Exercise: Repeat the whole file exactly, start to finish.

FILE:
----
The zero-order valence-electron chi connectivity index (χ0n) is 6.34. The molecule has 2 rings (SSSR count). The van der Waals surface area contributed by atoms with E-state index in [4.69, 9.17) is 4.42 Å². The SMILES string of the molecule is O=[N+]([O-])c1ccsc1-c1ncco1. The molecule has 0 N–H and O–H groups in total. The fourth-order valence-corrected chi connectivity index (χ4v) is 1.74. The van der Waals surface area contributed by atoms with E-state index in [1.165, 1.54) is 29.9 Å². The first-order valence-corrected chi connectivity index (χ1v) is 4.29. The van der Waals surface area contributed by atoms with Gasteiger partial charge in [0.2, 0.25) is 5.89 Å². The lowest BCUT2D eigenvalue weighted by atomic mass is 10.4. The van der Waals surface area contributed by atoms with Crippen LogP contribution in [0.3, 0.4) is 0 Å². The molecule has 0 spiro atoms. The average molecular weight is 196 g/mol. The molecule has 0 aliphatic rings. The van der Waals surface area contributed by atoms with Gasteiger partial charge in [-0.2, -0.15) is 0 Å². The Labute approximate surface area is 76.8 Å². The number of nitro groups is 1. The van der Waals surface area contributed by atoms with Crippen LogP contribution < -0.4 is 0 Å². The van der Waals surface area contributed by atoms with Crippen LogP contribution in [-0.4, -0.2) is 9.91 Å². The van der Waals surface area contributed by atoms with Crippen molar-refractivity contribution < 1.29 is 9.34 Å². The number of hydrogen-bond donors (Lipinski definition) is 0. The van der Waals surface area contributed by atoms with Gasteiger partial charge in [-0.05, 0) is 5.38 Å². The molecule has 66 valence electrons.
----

The zero-order valence-electron chi connectivity index (χ0n) is 6.34. The molecule has 2 rings (SSSR count). The van der Waals surface area contributed by atoms with E-state index in [4.69, 9.17) is 4.42 Å². The SMILES string of the molecule is O=[N+]([O-])c1ccsc1-c1ncco1. The molecule has 0 N–H and O–H groups in total. The fourth-order valence-corrected chi connectivity index (χ4v) is 1.74. The van der Waals surface area contributed by atoms with E-state index in [1.165, 1.54) is 29.9 Å². The first-order valence-corrected chi connectivity index (χ1v) is 4.29. The van der Waals surface area contributed by atoms with Gasteiger partial charge in [0.2, 0.25) is 5.89 Å². The lowest BCUT2D eigenvalue weighted by atomic mass is 10.4. The van der Waals surface area contributed by atoms with Crippen LogP contribution in [0.3, 0.4) is 0 Å². The molecule has 0 spiro atoms. The average molecular weight is 196 g/mol. The molecule has 0 aliphatic rings. The van der Waals surface area contributed by atoms with Gasteiger partial charge in [-0.2, -0.15) is 0 Å². The Labute approximate surface area is 76.8 Å². The number of nitro groups is 1. The van der Waals surface area contributed by atoms with Crippen LogP contribution < -0.4 is 0 Å². The van der Waals surface area contributed by atoms with Crippen LogP contribution in [-0.4, -0.2) is 9.91 Å². The van der Waals surface area contributed by atoms with Crippen molar-refractivity contribution < 1.29 is 9.34 Å². The number of hydrogen-bond donors (Lipinski definition) is 0. The van der Waals surface area contributed by atoms with Gasteiger partial charge in [-0.05, 0) is 5.38 Å². The molecule has 66 valence electrons.